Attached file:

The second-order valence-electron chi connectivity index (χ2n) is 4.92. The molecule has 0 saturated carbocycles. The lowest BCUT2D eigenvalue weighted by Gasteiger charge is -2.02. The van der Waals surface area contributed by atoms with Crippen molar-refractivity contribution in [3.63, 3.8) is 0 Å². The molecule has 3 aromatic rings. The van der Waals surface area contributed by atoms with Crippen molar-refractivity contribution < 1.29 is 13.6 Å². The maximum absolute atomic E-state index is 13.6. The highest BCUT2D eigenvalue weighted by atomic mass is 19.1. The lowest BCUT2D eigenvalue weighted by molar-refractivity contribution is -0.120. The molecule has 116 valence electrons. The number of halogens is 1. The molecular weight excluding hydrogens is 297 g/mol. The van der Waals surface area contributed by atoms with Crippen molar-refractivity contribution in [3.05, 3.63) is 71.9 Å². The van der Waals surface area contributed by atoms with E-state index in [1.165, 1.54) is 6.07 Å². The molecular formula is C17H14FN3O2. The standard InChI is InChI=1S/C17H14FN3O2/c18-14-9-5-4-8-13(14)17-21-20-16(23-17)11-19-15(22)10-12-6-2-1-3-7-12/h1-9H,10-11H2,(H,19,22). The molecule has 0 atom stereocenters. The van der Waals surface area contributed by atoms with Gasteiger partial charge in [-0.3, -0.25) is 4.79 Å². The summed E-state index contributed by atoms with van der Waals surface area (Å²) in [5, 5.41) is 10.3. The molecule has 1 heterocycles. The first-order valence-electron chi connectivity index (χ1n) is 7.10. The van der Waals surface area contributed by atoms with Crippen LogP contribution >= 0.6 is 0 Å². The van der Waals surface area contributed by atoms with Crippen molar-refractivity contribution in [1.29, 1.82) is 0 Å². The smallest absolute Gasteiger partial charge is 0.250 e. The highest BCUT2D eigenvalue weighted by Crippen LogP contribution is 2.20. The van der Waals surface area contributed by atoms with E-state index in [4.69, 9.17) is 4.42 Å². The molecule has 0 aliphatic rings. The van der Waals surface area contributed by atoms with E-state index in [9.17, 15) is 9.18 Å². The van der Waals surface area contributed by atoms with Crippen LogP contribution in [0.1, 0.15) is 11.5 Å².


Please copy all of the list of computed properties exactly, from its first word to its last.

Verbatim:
The second-order valence-electron chi connectivity index (χ2n) is 4.92. The molecule has 0 saturated carbocycles. The lowest BCUT2D eigenvalue weighted by Gasteiger charge is -2.02. The van der Waals surface area contributed by atoms with Crippen molar-refractivity contribution in [3.63, 3.8) is 0 Å². The molecule has 3 aromatic rings. The van der Waals surface area contributed by atoms with Crippen molar-refractivity contribution < 1.29 is 13.6 Å². The maximum absolute atomic E-state index is 13.6. The highest BCUT2D eigenvalue weighted by atomic mass is 19.1. The lowest BCUT2D eigenvalue weighted by molar-refractivity contribution is -0.120. The molecule has 116 valence electrons. The number of halogens is 1. The molecular weight excluding hydrogens is 297 g/mol. The van der Waals surface area contributed by atoms with Crippen molar-refractivity contribution in [3.05, 3.63) is 71.9 Å². The van der Waals surface area contributed by atoms with E-state index in [1.165, 1.54) is 6.07 Å². The molecular formula is C17H14FN3O2. The standard InChI is InChI=1S/C17H14FN3O2/c18-14-9-5-4-8-13(14)17-21-20-16(23-17)11-19-15(22)10-12-6-2-1-3-7-12/h1-9H,10-11H2,(H,19,22). The molecule has 0 atom stereocenters. The van der Waals surface area contributed by atoms with Gasteiger partial charge in [-0.3, -0.25) is 4.79 Å². The summed E-state index contributed by atoms with van der Waals surface area (Å²) in [5, 5.41) is 10.3. The molecule has 1 heterocycles. The first-order valence-electron chi connectivity index (χ1n) is 7.10. The van der Waals surface area contributed by atoms with Crippen LogP contribution >= 0.6 is 0 Å². The van der Waals surface area contributed by atoms with Crippen molar-refractivity contribution in [1.29, 1.82) is 0 Å². The smallest absolute Gasteiger partial charge is 0.250 e. The highest BCUT2D eigenvalue weighted by Crippen LogP contribution is 2.20. The van der Waals surface area contributed by atoms with E-state index in [4.69, 9.17) is 4.42 Å². The molecule has 0 aliphatic rings. The van der Waals surface area contributed by atoms with E-state index in [9.17, 15) is 9.18 Å². The van der Waals surface area contributed by atoms with Crippen LogP contribution in [0.1, 0.15) is 11.5 Å².